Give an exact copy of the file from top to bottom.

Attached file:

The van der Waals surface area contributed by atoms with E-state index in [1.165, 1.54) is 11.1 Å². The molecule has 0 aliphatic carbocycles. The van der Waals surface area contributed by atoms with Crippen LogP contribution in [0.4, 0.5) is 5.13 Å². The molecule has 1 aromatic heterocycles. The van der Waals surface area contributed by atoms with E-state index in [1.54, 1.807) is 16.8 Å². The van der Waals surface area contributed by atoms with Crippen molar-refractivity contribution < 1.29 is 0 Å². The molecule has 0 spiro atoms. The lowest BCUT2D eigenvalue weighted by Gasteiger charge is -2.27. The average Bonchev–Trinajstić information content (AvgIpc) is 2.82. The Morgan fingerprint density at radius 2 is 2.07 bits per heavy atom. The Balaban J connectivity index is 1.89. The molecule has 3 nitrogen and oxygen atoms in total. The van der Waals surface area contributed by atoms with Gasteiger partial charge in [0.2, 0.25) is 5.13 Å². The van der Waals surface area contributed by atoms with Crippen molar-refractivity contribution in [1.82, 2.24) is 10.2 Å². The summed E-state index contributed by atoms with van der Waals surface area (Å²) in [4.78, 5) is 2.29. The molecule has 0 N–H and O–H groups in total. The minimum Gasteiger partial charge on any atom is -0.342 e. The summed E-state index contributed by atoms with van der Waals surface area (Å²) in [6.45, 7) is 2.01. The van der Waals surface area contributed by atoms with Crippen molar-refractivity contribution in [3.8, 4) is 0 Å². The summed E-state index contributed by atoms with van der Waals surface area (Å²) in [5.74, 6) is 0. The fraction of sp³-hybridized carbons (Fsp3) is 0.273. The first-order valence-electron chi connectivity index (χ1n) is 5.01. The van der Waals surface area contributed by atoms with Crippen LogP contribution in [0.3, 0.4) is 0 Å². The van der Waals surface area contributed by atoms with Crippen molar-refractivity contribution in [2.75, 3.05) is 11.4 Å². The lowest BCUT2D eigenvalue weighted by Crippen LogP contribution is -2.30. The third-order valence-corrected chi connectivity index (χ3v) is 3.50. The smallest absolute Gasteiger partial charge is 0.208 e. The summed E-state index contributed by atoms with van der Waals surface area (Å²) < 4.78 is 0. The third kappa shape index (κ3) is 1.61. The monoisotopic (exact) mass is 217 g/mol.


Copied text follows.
The van der Waals surface area contributed by atoms with E-state index in [1.165, 1.54) is 11.1 Å². The molecule has 0 aliphatic carbocycles. The van der Waals surface area contributed by atoms with Crippen LogP contribution in [0.4, 0.5) is 5.13 Å². The molecule has 1 aromatic heterocycles. The van der Waals surface area contributed by atoms with E-state index in [1.54, 1.807) is 16.8 Å². The van der Waals surface area contributed by atoms with Crippen molar-refractivity contribution < 1.29 is 0 Å². The molecule has 0 spiro atoms. The lowest BCUT2D eigenvalue weighted by Gasteiger charge is -2.27. The average Bonchev–Trinajstić information content (AvgIpc) is 2.82. The Morgan fingerprint density at radius 2 is 2.07 bits per heavy atom. The Balaban J connectivity index is 1.89. The molecule has 3 nitrogen and oxygen atoms in total. The van der Waals surface area contributed by atoms with Gasteiger partial charge in [0.2, 0.25) is 5.13 Å². The van der Waals surface area contributed by atoms with Crippen molar-refractivity contribution in [1.82, 2.24) is 10.2 Å². The summed E-state index contributed by atoms with van der Waals surface area (Å²) in [4.78, 5) is 2.29. The molecule has 0 N–H and O–H groups in total. The minimum Gasteiger partial charge on any atom is -0.342 e. The summed E-state index contributed by atoms with van der Waals surface area (Å²) in [6.45, 7) is 2.01. The van der Waals surface area contributed by atoms with Crippen molar-refractivity contribution in [3.8, 4) is 0 Å². The summed E-state index contributed by atoms with van der Waals surface area (Å²) in [5.74, 6) is 0. The fraction of sp³-hybridized carbons (Fsp3) is 0.273. The first-order valence-electron chi connectivity index (χ1n) is 5.01. The van der Waals surface area contributed by atoms with Crippen LogP contribution in [0.3, 0.4) is 0 Å². The van der Waals surface area contributed by atoms with Crippen molar-refractivity contribution in [2.75, 3.05) is 11.4 Å². The lowest BCUT2D eigenvalue weighted by Crippen LogP contribution is -2.30. The third-order valence-corrected chi connectivity index (χ3v) is 3.50. The smallest absolute Gasteiger partial charge is 0.208 e. The summed E-state index contributed by atoms with van der Waals surface area (Å²) < 4.78 is 0. The third kappa shape index (κ3) is 1.61. The monoisotopic (exact) mass is 217 g/mol.